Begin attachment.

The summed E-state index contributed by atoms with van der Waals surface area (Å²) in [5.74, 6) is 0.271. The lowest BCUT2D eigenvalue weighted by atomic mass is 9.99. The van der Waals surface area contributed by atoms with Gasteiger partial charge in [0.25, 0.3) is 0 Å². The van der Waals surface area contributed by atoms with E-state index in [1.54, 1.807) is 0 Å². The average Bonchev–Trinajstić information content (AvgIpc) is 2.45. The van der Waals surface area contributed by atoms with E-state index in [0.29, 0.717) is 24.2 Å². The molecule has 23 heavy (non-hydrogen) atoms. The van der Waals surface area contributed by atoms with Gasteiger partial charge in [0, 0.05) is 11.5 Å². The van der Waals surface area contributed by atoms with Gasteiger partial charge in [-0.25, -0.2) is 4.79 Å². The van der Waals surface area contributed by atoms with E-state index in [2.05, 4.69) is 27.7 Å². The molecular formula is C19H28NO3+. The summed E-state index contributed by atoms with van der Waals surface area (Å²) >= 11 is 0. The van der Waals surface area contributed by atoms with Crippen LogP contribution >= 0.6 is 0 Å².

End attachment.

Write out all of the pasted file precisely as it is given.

The summed E-state index contributed by atoms with van der Waals surface area (Å²) in [5.74, 6) is 0.271. The lowest BCUT2D eigenvalue weighted by atomic mass is 9.99. The van der Waals surface area contributed by atoms with Gasteiger partial charge in [0.25, 0.3) is 0 Å². The van der Waals surface area contributed by atoms with E-state index in [1.54, 1.807) is 0 Å². The average Bonchev–Trinajstić information content (AvgIpc) is 2.45. The van der Waals surface area contributed by atoms with E-state index in [0.29, 0.717) is 24.2 Å². The molecule has 23 heavy (non-hydrogen) atoms. The van der Waals surface area contributed by atoms with Gasteiger partial charge in [0, 0.05) is 11.5 Å². The van der Waals surface area contributed by atoms with Gasteiger partial charge in [-0.25, -0.2) is 4.79 Å². The van der Waals surface area contributed by atoms with E-state index in [2.05, 4.69) is 27.7 Å². The molecular formula is C19H28NO3+. The summed E-state index contributed by atoms with van der Waals surface area (Å²) >= 11 is 0. The van der Waals surface area contributed by atoms with Crippen LogP contribution >= 0.6 is 0 Å².